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Hoffmann, R. A wiki for the life sciences where authorship matters. Nature Genetics (2008)

Mutations in SOD1 associated with amyotrophic lateral sclerosis cause novel protein interactions.

A subset of familial and sporadic amyotrophic lateral sclerosis (ALS-a fatal disorder characterised by progressive motor neuron degeneration) cases are due to mutations in the gene encoding Cu,Zn superoxide dismutase (SOD1). Two mutations which have been successfully used to generate transgenic mice that develop an ALS-like syndrome are glycine 85 to arginine (G85R) and glycine 93 to alanine (G93A) with the mutant SOD1 allele overexpressed in a normal mouse genetic background. No ALS-like phenotype is observed in mice overexpressing wild-type SOD1 or mice without any SOD1 activity. These dominant mutations, which do not necessarily decrease SOD1 activity, may confer a gain of function that is selectively lethal to motor neurons. The yeast interaction trap system allowed us to determine whether these mutations in SOD1 caused novel protein interactions not observed with wild-type SOD1 and which might participate in the generation of the ALS phenotype. Two proteins, lysyl-tRNA synthetase and translocon-associated protein delta, interact with mutant forms of SOD1 but not with wild-type SOD1. The specificity of the interactions was confirmed by the coimmunoprecipitation of mutant SOD1 and the expressed proteins. These proteins are expressed in ventral cord, lending support to the relevance of this interaction to motor neuron disease.[1]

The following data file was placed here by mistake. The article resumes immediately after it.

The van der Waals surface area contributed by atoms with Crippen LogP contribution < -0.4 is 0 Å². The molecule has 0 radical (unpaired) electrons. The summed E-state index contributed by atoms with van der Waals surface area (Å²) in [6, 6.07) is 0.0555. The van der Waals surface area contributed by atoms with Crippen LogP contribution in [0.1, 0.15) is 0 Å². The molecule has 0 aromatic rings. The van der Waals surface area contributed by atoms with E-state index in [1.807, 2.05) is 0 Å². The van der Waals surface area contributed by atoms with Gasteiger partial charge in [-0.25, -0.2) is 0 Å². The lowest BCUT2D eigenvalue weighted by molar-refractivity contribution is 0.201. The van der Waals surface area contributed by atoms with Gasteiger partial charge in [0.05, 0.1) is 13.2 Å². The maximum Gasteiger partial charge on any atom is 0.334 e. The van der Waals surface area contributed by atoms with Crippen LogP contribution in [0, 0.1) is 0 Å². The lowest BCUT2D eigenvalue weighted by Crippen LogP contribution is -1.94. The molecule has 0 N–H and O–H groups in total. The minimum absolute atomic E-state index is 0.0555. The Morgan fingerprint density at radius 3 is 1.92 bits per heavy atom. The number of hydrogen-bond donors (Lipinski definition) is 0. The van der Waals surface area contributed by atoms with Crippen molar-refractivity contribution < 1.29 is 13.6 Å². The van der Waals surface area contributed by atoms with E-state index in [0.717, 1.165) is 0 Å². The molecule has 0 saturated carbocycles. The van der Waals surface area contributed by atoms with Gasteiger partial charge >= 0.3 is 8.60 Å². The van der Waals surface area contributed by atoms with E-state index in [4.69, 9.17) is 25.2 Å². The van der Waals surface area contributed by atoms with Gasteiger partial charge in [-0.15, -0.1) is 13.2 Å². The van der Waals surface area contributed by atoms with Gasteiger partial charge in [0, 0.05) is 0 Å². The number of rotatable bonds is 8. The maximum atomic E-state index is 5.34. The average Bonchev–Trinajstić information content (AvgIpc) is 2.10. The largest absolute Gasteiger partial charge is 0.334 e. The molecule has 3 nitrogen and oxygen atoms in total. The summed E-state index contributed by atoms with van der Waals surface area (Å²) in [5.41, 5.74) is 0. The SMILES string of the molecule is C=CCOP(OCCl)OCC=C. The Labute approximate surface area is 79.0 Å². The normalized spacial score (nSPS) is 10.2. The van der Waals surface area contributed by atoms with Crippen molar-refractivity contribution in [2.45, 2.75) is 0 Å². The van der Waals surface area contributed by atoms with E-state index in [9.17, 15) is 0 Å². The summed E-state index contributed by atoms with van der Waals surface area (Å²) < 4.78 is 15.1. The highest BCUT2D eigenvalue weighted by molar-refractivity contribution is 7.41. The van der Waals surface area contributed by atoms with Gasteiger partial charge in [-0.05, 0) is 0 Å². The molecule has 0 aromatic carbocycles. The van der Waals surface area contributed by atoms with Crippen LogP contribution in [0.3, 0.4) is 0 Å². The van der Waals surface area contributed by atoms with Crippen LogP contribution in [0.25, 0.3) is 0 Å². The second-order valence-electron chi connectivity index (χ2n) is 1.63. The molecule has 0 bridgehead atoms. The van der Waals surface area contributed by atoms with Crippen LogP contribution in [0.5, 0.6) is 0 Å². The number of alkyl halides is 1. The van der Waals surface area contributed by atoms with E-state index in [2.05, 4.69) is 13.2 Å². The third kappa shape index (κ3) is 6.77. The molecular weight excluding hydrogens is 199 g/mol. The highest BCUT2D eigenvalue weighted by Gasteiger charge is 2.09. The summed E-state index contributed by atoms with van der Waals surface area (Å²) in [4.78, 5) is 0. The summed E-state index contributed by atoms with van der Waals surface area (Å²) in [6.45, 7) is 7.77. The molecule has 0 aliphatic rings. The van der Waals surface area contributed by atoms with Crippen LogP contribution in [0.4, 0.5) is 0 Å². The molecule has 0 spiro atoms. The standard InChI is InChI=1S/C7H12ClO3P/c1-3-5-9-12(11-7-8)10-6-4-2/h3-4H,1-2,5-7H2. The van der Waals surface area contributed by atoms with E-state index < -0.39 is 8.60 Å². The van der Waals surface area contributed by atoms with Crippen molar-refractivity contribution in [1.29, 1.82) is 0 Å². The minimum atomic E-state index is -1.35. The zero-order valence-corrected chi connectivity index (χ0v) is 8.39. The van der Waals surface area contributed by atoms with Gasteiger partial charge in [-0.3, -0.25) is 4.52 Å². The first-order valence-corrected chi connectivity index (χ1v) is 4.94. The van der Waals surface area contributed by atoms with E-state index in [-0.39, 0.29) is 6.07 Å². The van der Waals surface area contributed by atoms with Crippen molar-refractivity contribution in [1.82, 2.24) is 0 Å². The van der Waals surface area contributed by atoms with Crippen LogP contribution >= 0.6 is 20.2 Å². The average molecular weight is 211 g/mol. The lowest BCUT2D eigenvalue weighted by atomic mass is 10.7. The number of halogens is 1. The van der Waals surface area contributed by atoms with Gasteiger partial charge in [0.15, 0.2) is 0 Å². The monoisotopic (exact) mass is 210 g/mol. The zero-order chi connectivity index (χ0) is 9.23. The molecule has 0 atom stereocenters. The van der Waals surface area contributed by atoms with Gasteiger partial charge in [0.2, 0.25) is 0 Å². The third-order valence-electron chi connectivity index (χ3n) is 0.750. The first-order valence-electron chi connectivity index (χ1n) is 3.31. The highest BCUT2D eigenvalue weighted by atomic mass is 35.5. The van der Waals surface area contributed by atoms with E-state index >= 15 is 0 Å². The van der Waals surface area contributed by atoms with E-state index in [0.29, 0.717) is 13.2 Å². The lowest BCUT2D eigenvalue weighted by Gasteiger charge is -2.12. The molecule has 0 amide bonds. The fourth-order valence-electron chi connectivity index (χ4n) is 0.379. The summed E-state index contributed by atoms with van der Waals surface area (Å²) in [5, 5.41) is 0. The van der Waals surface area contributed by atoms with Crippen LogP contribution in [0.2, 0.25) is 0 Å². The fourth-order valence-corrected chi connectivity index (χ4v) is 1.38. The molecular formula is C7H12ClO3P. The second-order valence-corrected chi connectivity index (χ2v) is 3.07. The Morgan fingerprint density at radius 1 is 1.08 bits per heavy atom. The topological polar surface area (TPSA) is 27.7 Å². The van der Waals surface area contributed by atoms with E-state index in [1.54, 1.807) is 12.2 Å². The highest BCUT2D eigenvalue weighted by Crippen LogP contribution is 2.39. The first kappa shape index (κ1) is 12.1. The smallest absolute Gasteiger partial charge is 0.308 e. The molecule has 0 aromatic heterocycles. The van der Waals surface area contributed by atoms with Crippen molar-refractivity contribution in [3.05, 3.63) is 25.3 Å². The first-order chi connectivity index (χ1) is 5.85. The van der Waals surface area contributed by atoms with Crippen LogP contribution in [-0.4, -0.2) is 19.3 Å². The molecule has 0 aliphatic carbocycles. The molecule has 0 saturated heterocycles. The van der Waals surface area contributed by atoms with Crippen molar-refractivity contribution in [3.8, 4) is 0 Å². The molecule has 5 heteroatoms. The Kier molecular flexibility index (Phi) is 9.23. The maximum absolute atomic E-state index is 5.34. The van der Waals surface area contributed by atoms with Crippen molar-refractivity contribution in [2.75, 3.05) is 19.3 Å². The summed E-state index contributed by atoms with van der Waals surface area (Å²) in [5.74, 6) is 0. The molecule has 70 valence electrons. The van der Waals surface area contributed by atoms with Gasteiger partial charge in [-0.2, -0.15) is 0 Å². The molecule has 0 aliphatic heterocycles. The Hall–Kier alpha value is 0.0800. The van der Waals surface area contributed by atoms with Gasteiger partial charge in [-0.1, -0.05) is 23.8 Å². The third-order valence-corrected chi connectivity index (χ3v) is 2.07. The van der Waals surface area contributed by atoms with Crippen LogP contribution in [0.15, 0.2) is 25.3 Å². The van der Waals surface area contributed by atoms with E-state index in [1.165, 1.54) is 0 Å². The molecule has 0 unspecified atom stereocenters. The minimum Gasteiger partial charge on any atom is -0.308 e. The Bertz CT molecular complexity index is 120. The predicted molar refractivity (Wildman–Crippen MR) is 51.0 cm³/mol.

1. Mutations in SOD1 associated with amyotrophic lateral sclerosis cause novel protein interactions. Kunst, C.B., Mezey, E., Brownstein, M.J., Patterson, D. Nat. Genet. (1997) [Pubmed]
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